For all of the intricacies of issues like the shape of future borders, security arrangements and the status of Jerusalem, the Middle East peace talks that resumed Monday night are dominated by two simple questions: If it took Secretary of State John Kerry countless phone calls and six trips to the Middle East just to get Israeli and Palestinian officials to the negotiating table, how will it be possible to achieve a comprehensive peace agreement? And what will happen if his herculean negotiating efforts fall short?
In a brief appearance at the State Department on Monday, Mr. Kerry said his goal was to pursue “reasonable compromises” of some of the Middle East’s most intractable issues.
“I know the negotiations are going to be tough, but I also know that the consequences of not trying could be worse,” he said.
In making the revival of the Middle East talks his top priority, Mr. Kerry is not only challenging the status quo in the region but also taking on the conventional wisdom in much of the American foreign policy establishment.
The prevailing narrative among the pundits, including more than a few experienced Middle East hands, is that while the Israelis and Palestinians may have sent their negotiators to Washington to placate Mr. Kerry, neither side appears remotely prepared to make the hard calls needed to cement a lasting peace.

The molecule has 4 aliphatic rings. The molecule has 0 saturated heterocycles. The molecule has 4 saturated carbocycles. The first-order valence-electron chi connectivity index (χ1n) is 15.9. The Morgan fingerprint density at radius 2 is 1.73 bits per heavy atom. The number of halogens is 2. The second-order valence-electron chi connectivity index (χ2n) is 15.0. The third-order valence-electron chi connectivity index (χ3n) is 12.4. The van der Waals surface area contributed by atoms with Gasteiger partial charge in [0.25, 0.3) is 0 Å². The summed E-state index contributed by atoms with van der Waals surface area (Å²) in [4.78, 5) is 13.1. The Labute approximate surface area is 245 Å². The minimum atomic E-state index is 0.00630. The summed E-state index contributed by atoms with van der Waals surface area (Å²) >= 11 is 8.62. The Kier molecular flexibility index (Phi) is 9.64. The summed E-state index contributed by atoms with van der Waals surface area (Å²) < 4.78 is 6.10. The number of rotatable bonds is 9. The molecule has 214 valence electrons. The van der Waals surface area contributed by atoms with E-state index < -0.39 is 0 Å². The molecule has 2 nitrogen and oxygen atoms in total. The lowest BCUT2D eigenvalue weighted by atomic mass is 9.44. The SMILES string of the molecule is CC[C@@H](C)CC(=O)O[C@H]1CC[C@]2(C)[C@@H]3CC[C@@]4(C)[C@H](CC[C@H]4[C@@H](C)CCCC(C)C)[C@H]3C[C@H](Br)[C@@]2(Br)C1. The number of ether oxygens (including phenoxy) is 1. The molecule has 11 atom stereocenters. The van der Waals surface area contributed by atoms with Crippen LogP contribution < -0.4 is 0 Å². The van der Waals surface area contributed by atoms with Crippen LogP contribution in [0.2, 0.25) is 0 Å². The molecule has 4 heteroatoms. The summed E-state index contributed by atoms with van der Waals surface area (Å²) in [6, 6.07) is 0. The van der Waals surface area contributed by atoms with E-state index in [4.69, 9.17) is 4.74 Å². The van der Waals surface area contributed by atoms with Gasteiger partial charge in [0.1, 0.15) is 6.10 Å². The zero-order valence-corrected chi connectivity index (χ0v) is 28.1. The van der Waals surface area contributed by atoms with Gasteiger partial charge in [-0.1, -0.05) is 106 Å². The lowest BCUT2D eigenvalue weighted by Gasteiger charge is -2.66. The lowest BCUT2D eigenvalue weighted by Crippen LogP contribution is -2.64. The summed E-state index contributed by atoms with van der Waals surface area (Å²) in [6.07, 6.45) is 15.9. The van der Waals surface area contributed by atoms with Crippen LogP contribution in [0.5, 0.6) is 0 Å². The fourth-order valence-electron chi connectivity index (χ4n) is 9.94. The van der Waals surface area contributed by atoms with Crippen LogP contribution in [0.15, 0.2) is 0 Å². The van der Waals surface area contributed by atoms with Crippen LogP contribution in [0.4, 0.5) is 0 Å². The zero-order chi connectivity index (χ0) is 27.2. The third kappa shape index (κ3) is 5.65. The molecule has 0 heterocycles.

Some experts argue that it may even be risky to try.
“The existence of talks can have a calming effect while they continue, and if they continue for several months can get us through the U.N. General Assembly without bitter Israeli-Palestinian confrontations,” said Elliott Abrams, who was a senior official on President George W. Bush’s National Security Council.
“But I see no realistic possibility that a final status agreement can be reached now,” Mr. Abrams said. “I just hope there are two State Department teams: one to work on the talks, and the other to start planning for what to do when they fail. We should not only try to avoid a crash landing, but see if the talks can be used to advance Israeli-Palestinian economic and security cooperation.”
In recent weeks, Mr. Kerry and his aides have outlined several basic arguments for why his efforts might bear fruit. Perhaps the most important one, which Mr. Kerry advanced almost the moment he was picked for the State Department post, is that the United States does not have the luxury of staying on the sidelines.
With the Palestinians poised to take their claim for statehood to the International Criminal Court and United Nations bodies, American officials say the two sides were facing a downward spiral in which the Israelis would respond by cutting off financing to the Palestinian territories and European nations might curtail their investment in Israel, further isolating the Israelis.
Another argument Mr. Kerry has used is that diplomatic progress would foster as much as $4 billion in private sector investment in the Palestinian economy, a portion of which would take effect in the near term.
He has also reasoned that he can make headway by taking a new look at Israel’s security requirements and the arrangements to safeguard them. John R. Allen, the retired general who used to lead the Afghan campaign, has been working to define what those requirements would be in any West Bank territory that is handed back to the Palestinians.